Marie Kondo became a decluttering pop culture icon after the 2014 American publication of her book “The Life Changing Magic of Tidying Up.” Since then Kondo, the founder of KonMari Media, has starred in “Tidying Up With Marie Kondo” on Netflix, created a line of organizing products, offered online courses featuring her methods, and written more books about how to declutter and live a life that sparks joy. She has been named one of Time Magazine’s 100 most influential people.
Now Americans, stuck at home during a pandemic, need her advice on decluttering more than ever. Kondo joined staff writer Jura Koncius for The Washington Post’s Home Front online chat. Here is an edited excerpt.
Q. How do you recommend storing outgrown children’s clothing that you want to save? The next child won’t need the clothes for a few years, but I don’t want to get rid of good clothing and have to buy more later.
A. Designate a set amount of space to store these clothes, such as two drawers or a shelf in a closet. Respect those boundaries, or else these items will take over your space.
Q. Which section of your home should you focus on when you’re just starting to declutter?
A. In the KonMari Method, you tidy by category, not by location. The order to follow is clothing, books, papers, komono (miscellaneous items), and sentimental items. If you tidy by location, you can never truly assess how much of any certain item you own — and you will be doomed to pick away at piles of clutter forever!
Q. What advice do you have for separating your professional and personal lives as working from home continues?
A. Before you begin working, take a moment to center yourself. I strike a tuning fork at the start of each workday. I also diffuse a stimulating essential oil to signal to my body that I’m switching gears. This moment doesn’t have to be elaborate — the simpler, the better, so you’ll be more likely to do it every day. Similarly, mark the end of your workday with a simple ritual. Turn on music, turn off notification — whatever will let you move into the next part of your day with ease.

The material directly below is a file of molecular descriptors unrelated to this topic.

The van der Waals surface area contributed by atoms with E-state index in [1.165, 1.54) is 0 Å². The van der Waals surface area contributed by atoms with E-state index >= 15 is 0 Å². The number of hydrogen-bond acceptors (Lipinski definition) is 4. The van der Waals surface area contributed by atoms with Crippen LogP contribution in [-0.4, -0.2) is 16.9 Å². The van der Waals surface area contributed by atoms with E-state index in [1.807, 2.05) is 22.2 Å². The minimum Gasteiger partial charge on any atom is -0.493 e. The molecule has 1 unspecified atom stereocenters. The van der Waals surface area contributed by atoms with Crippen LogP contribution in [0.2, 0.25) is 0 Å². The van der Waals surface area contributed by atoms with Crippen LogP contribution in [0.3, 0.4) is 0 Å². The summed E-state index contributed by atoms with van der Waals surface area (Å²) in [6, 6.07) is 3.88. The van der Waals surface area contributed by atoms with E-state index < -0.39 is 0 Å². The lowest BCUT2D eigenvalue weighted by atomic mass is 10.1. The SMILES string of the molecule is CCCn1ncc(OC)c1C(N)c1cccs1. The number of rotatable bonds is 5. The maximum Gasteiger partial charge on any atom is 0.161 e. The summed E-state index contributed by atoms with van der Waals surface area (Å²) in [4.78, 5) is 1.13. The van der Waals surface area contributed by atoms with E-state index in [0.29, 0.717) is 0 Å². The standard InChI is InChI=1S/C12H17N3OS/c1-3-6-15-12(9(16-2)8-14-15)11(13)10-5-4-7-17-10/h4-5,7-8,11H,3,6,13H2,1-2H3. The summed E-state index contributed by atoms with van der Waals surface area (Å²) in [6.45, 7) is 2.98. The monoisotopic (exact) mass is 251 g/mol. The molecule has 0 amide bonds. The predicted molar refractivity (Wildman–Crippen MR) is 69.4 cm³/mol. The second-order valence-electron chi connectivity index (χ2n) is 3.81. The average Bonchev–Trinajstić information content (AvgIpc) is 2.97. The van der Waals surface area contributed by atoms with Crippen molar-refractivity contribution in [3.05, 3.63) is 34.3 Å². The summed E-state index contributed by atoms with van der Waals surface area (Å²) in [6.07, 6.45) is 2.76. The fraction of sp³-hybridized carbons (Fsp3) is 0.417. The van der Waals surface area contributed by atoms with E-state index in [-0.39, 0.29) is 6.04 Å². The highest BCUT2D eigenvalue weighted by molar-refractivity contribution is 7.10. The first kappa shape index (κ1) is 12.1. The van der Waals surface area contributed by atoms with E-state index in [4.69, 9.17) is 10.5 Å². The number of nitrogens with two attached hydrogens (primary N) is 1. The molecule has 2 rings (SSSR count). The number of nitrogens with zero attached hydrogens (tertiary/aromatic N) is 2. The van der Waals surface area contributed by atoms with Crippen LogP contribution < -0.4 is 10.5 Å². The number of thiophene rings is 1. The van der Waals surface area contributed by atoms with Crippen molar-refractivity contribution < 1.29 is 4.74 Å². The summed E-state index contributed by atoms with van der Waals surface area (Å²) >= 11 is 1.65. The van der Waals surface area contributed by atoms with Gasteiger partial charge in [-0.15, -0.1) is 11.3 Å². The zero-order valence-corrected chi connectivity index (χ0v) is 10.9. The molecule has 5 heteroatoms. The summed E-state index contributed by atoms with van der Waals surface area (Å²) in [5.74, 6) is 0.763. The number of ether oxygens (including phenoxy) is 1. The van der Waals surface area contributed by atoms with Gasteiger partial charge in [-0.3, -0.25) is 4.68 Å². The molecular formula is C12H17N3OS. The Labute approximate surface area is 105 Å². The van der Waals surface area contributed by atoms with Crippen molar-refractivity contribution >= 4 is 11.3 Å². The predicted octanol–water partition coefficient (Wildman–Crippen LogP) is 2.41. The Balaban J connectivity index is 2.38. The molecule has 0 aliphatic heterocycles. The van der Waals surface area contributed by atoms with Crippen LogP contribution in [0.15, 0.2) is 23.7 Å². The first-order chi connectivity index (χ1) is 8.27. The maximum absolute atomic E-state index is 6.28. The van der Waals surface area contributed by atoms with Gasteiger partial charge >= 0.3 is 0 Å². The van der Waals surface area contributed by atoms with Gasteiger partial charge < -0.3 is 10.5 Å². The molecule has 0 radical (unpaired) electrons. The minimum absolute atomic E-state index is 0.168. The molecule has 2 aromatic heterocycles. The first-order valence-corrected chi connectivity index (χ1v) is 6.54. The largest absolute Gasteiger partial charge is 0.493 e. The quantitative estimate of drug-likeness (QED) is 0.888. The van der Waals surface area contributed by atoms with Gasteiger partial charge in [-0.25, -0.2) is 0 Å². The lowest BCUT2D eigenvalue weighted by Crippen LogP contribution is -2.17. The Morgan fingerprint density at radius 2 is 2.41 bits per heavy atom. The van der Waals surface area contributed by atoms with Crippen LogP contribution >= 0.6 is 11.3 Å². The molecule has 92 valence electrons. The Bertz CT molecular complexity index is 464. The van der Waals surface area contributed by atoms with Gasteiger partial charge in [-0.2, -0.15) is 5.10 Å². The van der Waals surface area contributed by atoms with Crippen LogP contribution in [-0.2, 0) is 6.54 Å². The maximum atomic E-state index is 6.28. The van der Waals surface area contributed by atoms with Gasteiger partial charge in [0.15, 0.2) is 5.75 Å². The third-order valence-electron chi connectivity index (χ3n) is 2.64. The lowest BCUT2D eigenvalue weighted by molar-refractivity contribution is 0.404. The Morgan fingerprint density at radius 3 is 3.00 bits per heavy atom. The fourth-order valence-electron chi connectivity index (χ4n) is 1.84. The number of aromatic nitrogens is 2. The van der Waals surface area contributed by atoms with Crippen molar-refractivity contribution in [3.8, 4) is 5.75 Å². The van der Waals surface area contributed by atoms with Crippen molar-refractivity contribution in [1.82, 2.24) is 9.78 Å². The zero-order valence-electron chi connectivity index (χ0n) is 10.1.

Q. The pandemic accelerated my move from the city to the suburbs. I’m still unpacking. What recommendations do you have for creating a new home and finding the right place for your items?
A. Tidying your current home is the most important thing you can do if you are preparing to move. Don’t wait to do it until you’re in your new space, if possible. However, if you’re in your new space, imagine how you want to live in that space and allow that vision to guide you through the unpacking process — and enjoy it! This marks a new chapter. Then unpack the items that are easy and obvious to store: clothes in your drawers or closet, cooking supplies and utensils in the kitchen, etc. As you’re unpacking, you’ll come across items from the same category. Group those items together to make the process go more smoothly.
Don’t rush to fill your new space with items you think you need. Instead, live in it for a few weeks — or even months — as you learn its ins and outs. Your house will tell you what it needs and where to put those items.
Q. If you have an item that doesn’t give you joy, but you need to save money for some time until you can replace it, how do you deal with that?
A. It is sensible to hold on to the item until you can afford to replace it. Visualize your replacement as you save for it to keep you motivated and inspired. In the meantime, treat the item you do have with gratitude. It’s important to appreciate and care for the items we live with.
Q. You seem to have gained a reputation for being anti-book ownership, and I wonder whether that’s true?
A. I think there’s a misunderstanding about my thoughts on books! When I first published my book “The Life-Changing Magic of Tidying Up,” I stated that I kept around 30 books after tidying my own home, but that was never intended to be a rule. The goal of the KonMari Method is to determine your values and to surround yourself with what you hold most dear. If books spark joy for you, keep them with confidence.